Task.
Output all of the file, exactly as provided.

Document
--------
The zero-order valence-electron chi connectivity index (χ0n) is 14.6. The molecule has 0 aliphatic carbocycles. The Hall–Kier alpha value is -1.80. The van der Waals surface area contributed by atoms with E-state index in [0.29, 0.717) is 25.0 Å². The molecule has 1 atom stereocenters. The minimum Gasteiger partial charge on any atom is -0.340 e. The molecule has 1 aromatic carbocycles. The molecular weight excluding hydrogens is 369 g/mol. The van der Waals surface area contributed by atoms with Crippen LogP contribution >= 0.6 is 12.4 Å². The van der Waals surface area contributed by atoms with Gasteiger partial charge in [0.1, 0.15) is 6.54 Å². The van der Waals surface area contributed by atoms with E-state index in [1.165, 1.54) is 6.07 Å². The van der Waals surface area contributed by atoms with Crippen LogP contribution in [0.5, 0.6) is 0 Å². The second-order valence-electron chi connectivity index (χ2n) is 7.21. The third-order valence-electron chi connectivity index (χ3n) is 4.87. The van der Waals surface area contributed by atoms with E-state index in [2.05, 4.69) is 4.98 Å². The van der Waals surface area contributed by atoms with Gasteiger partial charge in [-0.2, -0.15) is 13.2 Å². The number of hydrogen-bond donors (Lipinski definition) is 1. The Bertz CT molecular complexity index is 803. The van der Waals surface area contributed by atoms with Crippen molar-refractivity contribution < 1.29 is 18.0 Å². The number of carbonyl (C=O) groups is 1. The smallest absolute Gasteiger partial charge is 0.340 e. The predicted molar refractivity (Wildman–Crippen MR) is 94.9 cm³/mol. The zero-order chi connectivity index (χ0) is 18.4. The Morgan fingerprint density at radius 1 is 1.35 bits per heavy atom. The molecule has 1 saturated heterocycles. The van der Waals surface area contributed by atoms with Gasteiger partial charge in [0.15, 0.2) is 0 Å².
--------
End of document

The zero-order valence-electron chi connectivity index (χ0n) is 14.6. The molecule has 0 aliphatic carbocycles. The Hall–Kier alpha value is -1.80. The van der Waals surface area contributed by atoms with E-state index in [0.29, 0.717) is 25.0 Å². The molecule has 1 atom stereocenters. The minimum Gasteiger partial charge on any atom is -0.340 e. The molecule has 1 aromatic carbocycles. The molecular weight excluding hydrogens is 369 g/mol. The van der Waals surface area contributed by atoms with Crippen LogP contribution >= 0.6 is 12.4 Å². The van der Waals surface area contributed by atoms with Gasteiger partial charge in [0.1, 0.15) is 6.54 Å². The van der Waals surface area contributed by atoms with E-state index in [1.165, 1.54) is 6.07 Å². The van der Waals surface area contributed by atoms with Crippen LogP contribution in [0.5, 0.6) is 0 Å². The second-order valence-electron chi connectivity index (χ2n) is 7.21. The third-order valence-electron chi connectivity index (χ3n) is 4.87. The van der Waals surface area contributed by atoms with E-state index in [2.05, 4.69) is 4.98 Å². The van der Waals surface area contributed by atoms with Gasteiger partial charge in [-0.2, -0.15) is 13.2 Å². The number of hydrogen-bond donors (Lipinski definition) is 1. The Bertz CT molecular complexity index is 803. The van der Waals surface area contributed by atoms with Crippen molar-refractivity contribution < 1.29 is 18.0 Å². The number of carbonyl (C=O) groups is 1. The smallest absolute Gasteiger partial charge is 0.340 e. The predicted molar refractivity (Wildman–Crippen MR) is 94.9 cm³/mol. The zero-order chi connectivity index (χ0) is 18.4. The Morgan fingerprint density at radius 1 is 1.35 bits per heavy atom. The molecule has 1 saturated heterocycles. The van der Waals surface area contributed by atoms with Gasteiger partial charge in [0.15, 0.2) is 0 Å².